Article, Psychiatry

Unrecognized magic mushroom abuse in a 28-year-old man

Case Report

Unrecognized magic mushroom abuse in a 28-year-old man

Abstract

A 28-year-old man with a history of drug and alcohol abuse presented multiple times to the hospital over 2 months with an elusive constellation of symptoms, resolving spontaneously in each instance. This patient required a high level of care for management and stabilization, including 3 emergency department visits, 2 medical floor admissions, and 1 intensive care unit admission. In both the emergency department and inpatient setting, all laboratory and Imaging study results, including gas chromatography/mass spectro- photometry of the urine, were negative/normal. A definitive diagnosis eluded multiple emergency medicine, critical care, and consulting physicians. His symptoms included altered mental status, vomiting, diaphoresis, and mydriasis. The patient later admitted using mushrooms to a nurse. In the absence of confirmatory testing, but supported by exclu- sionary and anecdotal data, we believe that our patient’s symptoms are consistent with Psilocybe mushroom toxicity. We feel that had this been considered initially, the correct diagnosis would have led to a better utilization of resources, and we want to remind emergency physicians of the possibility of mushroom abuse in any similar clinical setting.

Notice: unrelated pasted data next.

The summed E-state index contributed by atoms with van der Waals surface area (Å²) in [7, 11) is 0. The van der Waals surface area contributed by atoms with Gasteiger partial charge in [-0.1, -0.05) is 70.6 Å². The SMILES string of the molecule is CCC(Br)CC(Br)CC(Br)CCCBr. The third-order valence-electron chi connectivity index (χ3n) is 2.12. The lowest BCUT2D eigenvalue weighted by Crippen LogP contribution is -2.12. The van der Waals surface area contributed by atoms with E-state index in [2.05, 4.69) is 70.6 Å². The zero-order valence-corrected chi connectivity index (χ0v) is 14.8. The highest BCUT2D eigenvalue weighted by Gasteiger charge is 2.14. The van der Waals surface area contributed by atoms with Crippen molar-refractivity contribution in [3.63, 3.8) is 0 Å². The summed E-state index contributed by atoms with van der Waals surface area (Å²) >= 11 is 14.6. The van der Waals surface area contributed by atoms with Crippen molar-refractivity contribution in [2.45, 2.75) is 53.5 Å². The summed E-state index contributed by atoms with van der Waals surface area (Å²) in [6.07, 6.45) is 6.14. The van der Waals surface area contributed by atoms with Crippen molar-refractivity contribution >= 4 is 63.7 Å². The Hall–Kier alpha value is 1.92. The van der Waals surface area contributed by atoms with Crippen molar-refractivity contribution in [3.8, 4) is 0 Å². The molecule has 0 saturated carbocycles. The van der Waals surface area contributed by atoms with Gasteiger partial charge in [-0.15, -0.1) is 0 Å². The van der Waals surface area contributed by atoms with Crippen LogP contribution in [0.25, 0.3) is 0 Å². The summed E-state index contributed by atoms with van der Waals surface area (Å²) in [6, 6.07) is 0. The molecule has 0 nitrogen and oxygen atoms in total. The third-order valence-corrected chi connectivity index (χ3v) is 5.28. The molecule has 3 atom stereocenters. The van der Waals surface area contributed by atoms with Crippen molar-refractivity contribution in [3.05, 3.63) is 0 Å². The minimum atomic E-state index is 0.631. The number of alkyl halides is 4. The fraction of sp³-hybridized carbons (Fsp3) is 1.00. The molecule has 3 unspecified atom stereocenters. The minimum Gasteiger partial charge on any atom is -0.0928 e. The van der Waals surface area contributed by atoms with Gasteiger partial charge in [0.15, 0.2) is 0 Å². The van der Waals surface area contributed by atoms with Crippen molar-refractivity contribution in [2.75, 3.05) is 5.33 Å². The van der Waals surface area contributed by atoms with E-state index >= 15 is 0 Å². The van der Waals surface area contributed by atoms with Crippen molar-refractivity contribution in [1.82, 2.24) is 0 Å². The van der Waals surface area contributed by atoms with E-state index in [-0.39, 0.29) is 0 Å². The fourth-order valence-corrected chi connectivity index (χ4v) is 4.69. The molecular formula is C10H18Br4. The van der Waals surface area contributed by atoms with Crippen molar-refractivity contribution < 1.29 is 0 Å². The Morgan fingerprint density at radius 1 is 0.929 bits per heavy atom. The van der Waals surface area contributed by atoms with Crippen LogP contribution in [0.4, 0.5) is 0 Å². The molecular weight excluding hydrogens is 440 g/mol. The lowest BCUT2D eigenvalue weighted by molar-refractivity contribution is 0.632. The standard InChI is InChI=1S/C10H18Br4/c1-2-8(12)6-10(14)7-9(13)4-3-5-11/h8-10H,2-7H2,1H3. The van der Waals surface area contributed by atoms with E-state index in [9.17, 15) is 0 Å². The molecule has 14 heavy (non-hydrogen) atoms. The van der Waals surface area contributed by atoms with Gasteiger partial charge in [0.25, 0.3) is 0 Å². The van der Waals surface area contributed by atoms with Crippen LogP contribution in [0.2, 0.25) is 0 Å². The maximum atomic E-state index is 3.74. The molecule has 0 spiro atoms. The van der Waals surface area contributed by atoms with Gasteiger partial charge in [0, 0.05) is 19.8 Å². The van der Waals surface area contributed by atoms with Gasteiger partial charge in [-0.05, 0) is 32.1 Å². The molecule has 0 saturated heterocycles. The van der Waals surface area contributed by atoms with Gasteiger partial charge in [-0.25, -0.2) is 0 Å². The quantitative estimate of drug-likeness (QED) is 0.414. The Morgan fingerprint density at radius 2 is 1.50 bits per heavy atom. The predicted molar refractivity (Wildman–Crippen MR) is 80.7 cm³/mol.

A 28-year-old man with a history of drug and alcohol abuse presented multiple times to the hospital over 2 months with an elusive constellation of symptoms, resolving spontaneously in each instance. He abuses heroine and cocaine. Previously, he required a left below-knee amputa- tion after a heroine needle caused septic embolization and compartment syndrome. This was complicated by perio- perative cardiac arrest and anoxic encephalopathy.

He first presented to an urgent care facility with his parents for excessive vomiting and strange behavior. He was diaphoretic, flushed, agitated, and vomiting repeatedly and had bilateral dilated pupils. He was transferred to another hospital and admitted to the intensive care unit. He did not require intubation, and data including basic metabolic profile and liver function test results were normal. Results of computed tomography of the brain was normal. Blood alcohol level was undetected and comprehensive drug levels were

undetected in urine using gas chromatography/mass spectro- photometry of the urine. His syndrome resolved spontaneously within 24 hours.